#3. Assess Every Available Resource
Resources don’t only refer to your budget, but everything necessary at your disposal.
This includes the team’s skill set, software tools, and available time.
Assessing your team comes first by listing the experts in specific areas to help you build the software.
For instance, hire a developer who’s particularly skilled in a specific programming language or a designer with a solid background in user experience.
Recognizing these strengths early on can guide the project’s direction, confirming which tasks best suit them.
Next, set realistic timelines. Think of how long it takes to code, do testing, give feedback, and modify unforeseen challenges.
Having a clear picture of your time constraints helps in prioritizing tasks and setting achievable milestones.
Lastly, consider the software tools and technology.
Search for software tools that can streamline or automate certain processes, such as a project management tool to keep everyone on track or a testing tool to speed up the quality assurance process.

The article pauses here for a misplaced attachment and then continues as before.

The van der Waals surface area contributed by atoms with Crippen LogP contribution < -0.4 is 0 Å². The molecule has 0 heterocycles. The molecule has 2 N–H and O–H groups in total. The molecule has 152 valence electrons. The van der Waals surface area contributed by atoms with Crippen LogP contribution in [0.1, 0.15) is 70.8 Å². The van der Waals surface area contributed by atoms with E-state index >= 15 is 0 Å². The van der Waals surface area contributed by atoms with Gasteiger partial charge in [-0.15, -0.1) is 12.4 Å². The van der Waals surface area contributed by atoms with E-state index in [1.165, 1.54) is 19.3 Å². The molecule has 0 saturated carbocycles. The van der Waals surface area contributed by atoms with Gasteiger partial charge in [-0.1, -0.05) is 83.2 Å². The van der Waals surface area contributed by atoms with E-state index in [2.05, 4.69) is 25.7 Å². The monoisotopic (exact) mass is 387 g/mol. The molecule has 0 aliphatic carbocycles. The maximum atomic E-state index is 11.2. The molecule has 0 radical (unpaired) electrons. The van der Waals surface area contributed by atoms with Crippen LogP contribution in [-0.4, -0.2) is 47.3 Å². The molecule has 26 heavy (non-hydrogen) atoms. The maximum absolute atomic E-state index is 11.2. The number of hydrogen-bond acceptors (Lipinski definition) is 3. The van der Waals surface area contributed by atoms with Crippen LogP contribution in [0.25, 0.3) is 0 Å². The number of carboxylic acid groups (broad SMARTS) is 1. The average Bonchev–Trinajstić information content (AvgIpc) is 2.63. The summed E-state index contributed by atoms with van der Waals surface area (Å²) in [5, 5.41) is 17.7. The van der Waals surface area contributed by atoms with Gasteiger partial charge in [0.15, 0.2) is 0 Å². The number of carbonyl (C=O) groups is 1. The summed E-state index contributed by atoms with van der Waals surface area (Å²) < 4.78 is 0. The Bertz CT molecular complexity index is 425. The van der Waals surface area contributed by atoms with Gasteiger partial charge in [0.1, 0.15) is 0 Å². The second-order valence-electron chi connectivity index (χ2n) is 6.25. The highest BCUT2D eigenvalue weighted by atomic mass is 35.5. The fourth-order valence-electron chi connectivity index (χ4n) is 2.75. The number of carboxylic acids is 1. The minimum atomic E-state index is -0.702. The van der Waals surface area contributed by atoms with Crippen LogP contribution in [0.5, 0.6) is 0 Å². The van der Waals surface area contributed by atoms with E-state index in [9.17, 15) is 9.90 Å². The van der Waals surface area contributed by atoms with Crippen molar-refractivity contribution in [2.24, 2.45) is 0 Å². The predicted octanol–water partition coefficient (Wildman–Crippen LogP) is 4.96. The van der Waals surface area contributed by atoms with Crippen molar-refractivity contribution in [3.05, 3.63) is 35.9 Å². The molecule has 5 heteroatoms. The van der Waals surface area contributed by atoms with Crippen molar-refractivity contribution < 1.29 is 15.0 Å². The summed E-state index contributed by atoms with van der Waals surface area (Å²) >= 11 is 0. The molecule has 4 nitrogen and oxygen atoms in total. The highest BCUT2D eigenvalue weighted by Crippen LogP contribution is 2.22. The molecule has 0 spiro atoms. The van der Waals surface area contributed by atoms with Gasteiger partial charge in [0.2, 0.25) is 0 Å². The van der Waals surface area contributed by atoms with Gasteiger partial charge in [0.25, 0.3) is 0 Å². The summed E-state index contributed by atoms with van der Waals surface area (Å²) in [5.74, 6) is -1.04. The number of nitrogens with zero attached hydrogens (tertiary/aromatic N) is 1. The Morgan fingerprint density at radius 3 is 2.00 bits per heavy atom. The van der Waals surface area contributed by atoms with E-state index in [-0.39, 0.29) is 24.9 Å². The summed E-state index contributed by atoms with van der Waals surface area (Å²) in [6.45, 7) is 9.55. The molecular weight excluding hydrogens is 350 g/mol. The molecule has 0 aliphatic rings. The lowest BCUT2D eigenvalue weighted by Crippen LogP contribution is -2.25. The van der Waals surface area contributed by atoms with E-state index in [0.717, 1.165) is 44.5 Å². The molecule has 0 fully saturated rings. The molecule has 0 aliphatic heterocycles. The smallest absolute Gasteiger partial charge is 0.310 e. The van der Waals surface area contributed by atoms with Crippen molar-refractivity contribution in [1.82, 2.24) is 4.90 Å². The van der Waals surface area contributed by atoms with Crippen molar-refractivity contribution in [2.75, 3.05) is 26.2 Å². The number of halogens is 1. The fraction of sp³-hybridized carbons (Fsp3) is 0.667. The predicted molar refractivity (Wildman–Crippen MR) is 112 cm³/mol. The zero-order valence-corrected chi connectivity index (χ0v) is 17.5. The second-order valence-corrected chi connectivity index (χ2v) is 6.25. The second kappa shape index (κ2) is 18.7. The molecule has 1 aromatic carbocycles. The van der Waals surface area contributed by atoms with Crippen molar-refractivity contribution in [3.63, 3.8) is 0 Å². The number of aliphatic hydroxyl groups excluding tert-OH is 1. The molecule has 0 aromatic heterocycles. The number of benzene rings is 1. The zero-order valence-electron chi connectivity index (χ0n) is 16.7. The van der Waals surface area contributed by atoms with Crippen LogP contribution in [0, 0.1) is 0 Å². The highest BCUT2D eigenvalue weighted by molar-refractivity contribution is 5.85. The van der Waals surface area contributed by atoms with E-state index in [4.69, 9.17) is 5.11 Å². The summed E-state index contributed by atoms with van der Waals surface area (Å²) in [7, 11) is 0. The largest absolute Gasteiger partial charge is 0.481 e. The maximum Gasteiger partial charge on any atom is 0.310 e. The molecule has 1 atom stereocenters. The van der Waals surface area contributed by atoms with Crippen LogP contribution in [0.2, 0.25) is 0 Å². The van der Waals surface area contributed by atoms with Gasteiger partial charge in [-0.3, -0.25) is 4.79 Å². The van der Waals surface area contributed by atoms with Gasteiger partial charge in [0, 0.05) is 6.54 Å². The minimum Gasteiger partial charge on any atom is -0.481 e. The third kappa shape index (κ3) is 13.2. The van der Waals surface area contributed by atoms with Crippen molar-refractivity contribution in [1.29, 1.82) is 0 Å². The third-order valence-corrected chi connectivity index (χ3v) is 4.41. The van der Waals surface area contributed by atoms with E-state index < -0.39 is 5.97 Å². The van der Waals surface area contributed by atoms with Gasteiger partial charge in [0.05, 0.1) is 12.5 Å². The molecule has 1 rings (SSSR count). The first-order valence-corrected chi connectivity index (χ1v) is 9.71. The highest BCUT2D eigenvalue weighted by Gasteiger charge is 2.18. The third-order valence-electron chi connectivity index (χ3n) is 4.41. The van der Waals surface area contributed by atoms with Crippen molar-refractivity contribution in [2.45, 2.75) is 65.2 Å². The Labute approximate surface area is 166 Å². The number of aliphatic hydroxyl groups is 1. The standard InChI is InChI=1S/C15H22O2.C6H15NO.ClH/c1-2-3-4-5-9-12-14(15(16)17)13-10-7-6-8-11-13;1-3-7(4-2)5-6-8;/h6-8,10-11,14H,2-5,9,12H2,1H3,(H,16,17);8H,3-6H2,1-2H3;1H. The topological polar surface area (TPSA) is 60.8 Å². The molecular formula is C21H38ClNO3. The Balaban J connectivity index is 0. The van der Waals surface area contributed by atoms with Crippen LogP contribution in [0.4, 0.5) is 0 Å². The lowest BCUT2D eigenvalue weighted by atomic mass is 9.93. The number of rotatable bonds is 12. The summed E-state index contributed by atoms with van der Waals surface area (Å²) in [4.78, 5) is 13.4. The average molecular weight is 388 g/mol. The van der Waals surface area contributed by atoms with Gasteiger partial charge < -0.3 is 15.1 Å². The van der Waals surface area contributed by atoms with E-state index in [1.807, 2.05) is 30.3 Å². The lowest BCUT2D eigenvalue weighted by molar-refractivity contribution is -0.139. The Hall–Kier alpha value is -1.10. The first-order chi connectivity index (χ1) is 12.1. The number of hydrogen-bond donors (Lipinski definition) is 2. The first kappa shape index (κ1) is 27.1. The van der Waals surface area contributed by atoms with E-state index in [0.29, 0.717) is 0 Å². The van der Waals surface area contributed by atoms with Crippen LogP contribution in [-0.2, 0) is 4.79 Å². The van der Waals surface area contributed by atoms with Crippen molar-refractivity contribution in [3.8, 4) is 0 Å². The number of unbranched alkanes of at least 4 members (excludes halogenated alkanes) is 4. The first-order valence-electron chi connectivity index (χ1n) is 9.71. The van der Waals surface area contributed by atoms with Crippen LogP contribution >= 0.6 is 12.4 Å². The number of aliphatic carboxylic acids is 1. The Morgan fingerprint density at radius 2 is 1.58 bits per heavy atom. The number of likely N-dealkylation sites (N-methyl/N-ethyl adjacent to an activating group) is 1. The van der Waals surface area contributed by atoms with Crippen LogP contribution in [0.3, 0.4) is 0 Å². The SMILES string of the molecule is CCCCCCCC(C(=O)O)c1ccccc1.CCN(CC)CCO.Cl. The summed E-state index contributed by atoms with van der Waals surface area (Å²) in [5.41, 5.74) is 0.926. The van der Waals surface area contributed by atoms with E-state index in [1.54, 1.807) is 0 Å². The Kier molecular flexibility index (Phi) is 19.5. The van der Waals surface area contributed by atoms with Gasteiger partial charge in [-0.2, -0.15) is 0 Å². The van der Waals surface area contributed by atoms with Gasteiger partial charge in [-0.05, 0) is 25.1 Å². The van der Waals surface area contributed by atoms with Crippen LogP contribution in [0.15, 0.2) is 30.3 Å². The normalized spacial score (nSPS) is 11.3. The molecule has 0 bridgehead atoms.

#4. Analyze Potential Risks
Every project has its set of challenges and risks.
Identifying these potential problems in the beginning can save you a lot of headaches in the future.
Consider having a brainstorming session with your team to generate various potential challenges, such as:
- A complex feature to implement or concerns about integrating the software with another system.
- External factors such as changes in market trends, legal requirements, or global events.
- Scope creep refers to a situation where the project’s scope expands beyond its initial objectives due to changing requirements or new ideas that arise during development.
- Unexpected issues, such as low engagement of stakeholders, and unmanageable scope creep.